• Accreditors in all sectors of higher education should create standard definitions for employment and salary statistics, and require member schools to make such information readily available to students. Accreditors should audit member schools’ adherence with these standards from time to time. Audit, compliance then the federal government can fine them, and they would lose money they hold so dear.

 The beginning of the report appeared to be slanted by providing the reader with the impression that although the legal industry is shrinking/worsening and the value of the JD degree is decreasing the legal education sector only accounts for a small amount of those enrolled in graduate degree programs. However, this report doesn’t provide any statistics to support that.  It is a good read for general summary which hints to the reader that law school, especially at this point of America’s development and economy is not a good investment, no matter how you play with the numbers.

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4 Comments »

  1. A Law School Victim Said:

    Maybe as another blogger wrote: move to another country. This would be for other reasons; not to avoid debt but to be in a place where education and life learning is revered…I do not think there’s a true answer. No one can control another and unfortunately, they’re breeding more. Why does the person who ‘does the right thing’ try hard, and to better themselves are tortured by insecure nuts who plan the rest of their lives deluded that they will “get over on the system” and have a right to mistreat/take advantage of others. That’s just evil.

  2. Nando Said:

    The suggestions listed would be a good start. In addition, the (corporate) media should report the facts, as well. If they devoted 1/100th of the space or coverage that they currently lavish on which movie stars are dating each other, then the shrinking legal job market and misleading job stats would truly be common knowledge.

    While the WSJ and NYT have covered the law school scam, unfortunately a lot of young people do not read newspapers as much as prior generations. At least, the student debt catastrophe is now recognized by millions.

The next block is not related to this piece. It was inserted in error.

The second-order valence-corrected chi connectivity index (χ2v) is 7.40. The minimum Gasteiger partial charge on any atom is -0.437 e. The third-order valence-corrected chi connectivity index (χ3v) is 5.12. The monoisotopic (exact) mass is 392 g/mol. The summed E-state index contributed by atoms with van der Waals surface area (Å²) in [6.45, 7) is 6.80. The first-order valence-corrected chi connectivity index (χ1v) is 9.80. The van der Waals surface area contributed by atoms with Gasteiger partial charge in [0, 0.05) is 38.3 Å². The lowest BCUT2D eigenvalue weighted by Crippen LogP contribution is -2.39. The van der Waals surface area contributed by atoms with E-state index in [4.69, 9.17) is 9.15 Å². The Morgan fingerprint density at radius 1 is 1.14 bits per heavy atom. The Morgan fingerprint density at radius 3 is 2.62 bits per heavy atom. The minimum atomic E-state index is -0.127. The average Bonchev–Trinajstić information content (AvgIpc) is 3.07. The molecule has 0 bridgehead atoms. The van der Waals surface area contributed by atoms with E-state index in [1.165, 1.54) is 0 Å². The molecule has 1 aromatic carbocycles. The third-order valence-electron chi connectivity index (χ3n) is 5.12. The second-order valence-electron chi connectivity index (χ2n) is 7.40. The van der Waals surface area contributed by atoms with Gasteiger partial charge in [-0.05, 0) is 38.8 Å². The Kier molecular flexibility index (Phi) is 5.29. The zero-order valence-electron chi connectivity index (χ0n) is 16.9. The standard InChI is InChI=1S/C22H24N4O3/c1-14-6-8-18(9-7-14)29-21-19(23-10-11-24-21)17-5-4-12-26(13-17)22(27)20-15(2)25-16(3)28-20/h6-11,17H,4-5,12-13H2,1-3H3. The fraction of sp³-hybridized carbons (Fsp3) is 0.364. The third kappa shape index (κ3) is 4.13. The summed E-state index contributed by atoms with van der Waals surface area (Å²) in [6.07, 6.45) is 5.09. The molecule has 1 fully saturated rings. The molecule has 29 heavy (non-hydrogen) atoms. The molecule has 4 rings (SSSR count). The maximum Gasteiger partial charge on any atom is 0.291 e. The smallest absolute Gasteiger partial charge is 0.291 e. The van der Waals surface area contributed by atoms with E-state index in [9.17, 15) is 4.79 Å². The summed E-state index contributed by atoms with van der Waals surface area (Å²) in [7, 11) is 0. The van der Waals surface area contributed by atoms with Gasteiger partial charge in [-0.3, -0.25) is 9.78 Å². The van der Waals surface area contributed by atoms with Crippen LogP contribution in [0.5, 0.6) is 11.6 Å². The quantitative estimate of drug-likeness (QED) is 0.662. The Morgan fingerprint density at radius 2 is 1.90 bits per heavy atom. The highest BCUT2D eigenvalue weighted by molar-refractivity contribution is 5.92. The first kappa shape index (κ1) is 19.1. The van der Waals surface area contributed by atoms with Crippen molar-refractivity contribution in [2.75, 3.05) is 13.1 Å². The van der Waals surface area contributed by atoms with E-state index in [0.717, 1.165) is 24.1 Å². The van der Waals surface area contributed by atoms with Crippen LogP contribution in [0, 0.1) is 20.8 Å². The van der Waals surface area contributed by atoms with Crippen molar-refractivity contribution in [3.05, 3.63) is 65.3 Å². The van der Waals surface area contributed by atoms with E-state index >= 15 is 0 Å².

• A Law School Victim Said:

      I agree. When you say young people I hope you are not just referring to the high schoolers, college grads, etc. Believe me there are alot of voluntarily ignorant (choose not to read or avail themselves of the library) people in their 30s and higher. Sometimes I noticed that younger people will listen depending on the environment and age because they are confused as to their next step in life. I think it is said to say the reality of “don’t look to law school” or higher education for help, it’ll set you back even more. Anyway, I noticed that whenever I go to the library to read some extra newspapers, newsweek or National Geographic, it’s mostly old people (like senior citizens) who read similar papers. We have to acknowledge ignorant attorneys, who if they studied their own culture, religion and politics would conduct themselves in a manner that was actually civilized.

      • Nando Said:

        Great minds…? When I made that statement, I was referring to those even in their thirties. When I go to the library, I notice that senior citizens are checking out books, while guys in their 20s and 30s are listening to their iPads and goofing around online. What is scary is that many of these willfully/voluntarily ignorant is that they often have children. If the kid never sees his parents read – or engage in anything more intellectually rigorous than watching TV, or entering hot dog eating contests – how the hell is he going to become intelligent? (As opposed to merely over-educated?)